Brutal drug cartel beheadings continue throughout parts of southern Mexico as rival criminal organizations fight over lucrative territories, spreading terror and bloodshed.
The escalation of violent acts such as forced videotaped confessions of captured rivals with subsequent beheading and other mutilations is comparable to the terror tactics used by ISIS propaganda.
Most cartel confessions and beheadings follow a similar script where the captured victim is placed in front of a camera with several rival cartel members dressed in military gear with their faces covered, standing guard. There is usually one interrogator who forcefully asks basic questions such as, “how long have you been working,” and for whom. They are also asked for names of bosses and if they are colluding with police, military, or other officials.
The victims in many of these forced videotaped confessions show signs of having been beaten or tortured and at the end of the video, they are either shot or brutally decapitated or dismembered with various types of knives. Usually at the end of the videos, one of the gunmen will deliver a warning to rivals or those who support them that they face the same treatment for their involvement with a rival cartel. To the public, cartels like to portray themselves as a protector of the community and that they only murder those involved in criminal activities.
In one of the most recent videos from the Mexican state of Michoacan, a young man from the town of Apatzingan is beheaded after he is forced to confess to murdering a rival; as well as how a Mexican Army sergeant and others are allegedly operating with one of the cartels. The teen claims to be the brother of Juan Carlos “El Duende” Marquez Perez a member of Cartel Jalisco Nueva Generacion (CJNG) who was arrested in 2015. The teen is then beheaded by individuals believed to be from the Los Viagras, allies of La Nueva Familia Michoacana and rivals of CJNG.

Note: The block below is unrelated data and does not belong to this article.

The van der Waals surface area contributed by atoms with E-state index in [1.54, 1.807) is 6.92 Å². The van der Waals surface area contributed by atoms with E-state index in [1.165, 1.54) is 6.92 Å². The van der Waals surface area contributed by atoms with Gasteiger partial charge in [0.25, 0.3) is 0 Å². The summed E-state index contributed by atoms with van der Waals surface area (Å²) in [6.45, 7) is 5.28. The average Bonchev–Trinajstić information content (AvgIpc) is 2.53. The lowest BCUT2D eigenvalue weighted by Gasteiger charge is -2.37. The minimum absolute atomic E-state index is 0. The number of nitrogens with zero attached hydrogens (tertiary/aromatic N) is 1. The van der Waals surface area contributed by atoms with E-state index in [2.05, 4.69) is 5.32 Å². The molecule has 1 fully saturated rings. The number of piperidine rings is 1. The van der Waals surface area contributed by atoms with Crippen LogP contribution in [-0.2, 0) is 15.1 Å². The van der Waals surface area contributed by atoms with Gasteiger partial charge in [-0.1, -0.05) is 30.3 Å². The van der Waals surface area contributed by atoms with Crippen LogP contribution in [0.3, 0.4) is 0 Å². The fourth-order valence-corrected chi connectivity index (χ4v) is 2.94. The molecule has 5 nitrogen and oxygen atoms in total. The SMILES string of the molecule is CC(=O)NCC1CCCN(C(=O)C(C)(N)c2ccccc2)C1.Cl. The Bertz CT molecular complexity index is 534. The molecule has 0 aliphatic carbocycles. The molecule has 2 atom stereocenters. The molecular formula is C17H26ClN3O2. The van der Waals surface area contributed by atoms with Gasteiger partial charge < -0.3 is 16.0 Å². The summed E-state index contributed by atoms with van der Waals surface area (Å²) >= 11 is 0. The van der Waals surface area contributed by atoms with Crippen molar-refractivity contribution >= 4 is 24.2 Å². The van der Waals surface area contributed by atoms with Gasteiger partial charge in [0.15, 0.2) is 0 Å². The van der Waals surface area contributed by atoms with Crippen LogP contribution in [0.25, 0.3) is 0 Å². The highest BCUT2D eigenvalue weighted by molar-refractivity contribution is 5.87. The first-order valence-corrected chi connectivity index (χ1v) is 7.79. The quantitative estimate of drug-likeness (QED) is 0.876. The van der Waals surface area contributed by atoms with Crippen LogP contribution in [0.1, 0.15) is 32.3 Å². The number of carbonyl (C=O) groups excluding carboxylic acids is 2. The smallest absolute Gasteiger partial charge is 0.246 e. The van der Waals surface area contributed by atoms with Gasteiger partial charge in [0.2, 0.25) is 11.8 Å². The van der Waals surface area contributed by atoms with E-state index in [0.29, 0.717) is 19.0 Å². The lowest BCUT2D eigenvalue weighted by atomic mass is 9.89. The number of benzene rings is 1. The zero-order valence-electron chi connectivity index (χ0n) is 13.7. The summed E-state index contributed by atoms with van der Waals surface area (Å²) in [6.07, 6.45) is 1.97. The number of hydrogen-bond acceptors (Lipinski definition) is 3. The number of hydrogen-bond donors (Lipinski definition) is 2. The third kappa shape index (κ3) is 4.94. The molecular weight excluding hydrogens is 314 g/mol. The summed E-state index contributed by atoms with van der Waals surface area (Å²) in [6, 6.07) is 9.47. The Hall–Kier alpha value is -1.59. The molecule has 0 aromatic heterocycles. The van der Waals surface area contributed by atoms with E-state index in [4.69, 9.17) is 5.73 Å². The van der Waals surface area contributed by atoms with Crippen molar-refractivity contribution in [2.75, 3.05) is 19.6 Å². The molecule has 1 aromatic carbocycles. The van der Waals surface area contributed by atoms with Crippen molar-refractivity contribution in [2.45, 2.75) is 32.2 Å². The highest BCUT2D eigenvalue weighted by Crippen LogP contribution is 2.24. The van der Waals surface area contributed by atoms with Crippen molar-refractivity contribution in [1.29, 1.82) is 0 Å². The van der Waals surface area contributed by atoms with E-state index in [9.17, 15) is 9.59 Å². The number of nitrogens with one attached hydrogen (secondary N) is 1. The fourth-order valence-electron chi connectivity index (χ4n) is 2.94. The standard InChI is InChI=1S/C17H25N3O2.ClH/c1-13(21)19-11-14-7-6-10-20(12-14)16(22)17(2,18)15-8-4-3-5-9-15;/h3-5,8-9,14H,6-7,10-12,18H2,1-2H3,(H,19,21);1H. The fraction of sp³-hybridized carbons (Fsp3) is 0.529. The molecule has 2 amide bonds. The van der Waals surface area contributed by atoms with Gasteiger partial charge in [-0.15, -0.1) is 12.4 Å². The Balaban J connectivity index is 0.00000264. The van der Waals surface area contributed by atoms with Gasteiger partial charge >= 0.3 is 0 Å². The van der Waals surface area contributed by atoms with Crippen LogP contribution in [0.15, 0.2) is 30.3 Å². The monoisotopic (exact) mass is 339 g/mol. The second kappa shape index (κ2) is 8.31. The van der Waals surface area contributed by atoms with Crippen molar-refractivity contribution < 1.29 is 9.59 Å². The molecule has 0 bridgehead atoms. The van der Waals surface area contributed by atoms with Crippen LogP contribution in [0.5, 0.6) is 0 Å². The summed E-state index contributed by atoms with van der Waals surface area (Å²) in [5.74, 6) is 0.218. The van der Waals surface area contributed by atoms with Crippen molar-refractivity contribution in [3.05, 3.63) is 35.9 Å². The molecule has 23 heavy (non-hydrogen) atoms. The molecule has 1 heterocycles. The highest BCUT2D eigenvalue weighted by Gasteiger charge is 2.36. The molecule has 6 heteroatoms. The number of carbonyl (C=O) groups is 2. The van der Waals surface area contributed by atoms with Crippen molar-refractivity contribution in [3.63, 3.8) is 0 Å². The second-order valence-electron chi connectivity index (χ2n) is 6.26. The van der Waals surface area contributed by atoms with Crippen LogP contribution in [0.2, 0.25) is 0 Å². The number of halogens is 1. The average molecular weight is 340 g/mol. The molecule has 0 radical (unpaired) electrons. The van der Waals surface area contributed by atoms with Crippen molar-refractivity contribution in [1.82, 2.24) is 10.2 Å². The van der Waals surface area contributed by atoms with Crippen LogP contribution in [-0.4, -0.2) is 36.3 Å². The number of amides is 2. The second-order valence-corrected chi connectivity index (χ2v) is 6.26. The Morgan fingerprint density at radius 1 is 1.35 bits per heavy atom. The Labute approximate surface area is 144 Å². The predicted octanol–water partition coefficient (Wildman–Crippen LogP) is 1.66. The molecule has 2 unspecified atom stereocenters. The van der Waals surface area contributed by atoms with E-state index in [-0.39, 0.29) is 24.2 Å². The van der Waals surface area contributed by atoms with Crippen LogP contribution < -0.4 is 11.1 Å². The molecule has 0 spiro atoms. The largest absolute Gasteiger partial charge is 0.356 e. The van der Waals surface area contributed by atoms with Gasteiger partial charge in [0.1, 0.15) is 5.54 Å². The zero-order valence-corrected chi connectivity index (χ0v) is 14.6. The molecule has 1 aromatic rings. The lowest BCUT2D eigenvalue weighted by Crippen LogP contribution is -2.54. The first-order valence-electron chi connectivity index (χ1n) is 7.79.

Breitbart Texas has confirmed that the young man’s remains were wrapped in trash bags and then dumped in the streets of Apatzingan.
The ongoing violence comes at a time when Mexico is attempting to curtail a record-breaking number of murders and violence that has spread to many parts of the country. The government continues to shift around military assets from hotspot to hotspot, taking security control from municipal and state police forces who have either been overwhelmed by cartels or are complicit in criminal activities.
Robert Arce is a retired Phoenix Police detective with extensive experience working Mexican organized crime and street gangs. Arce has worked in the Balkans, Iraq, Haiti, and recently completed a three-year assignment in Monterrey, Mexico, working out of the Consulate for the United States Department of State, International Narcotics and Law Enforcement Program, where he was the Regional Program Manager for Northeast Mexico (Coahuila, Tamaulipas, Nuevo Leon, Durango, San Luis Potosi, Zacatecas.)
Jose Luis Lara, a former leading member who helped start the Self-Defense Movement in Michoacán and is a writer for the Cartel Chronicles Project contributed to this report.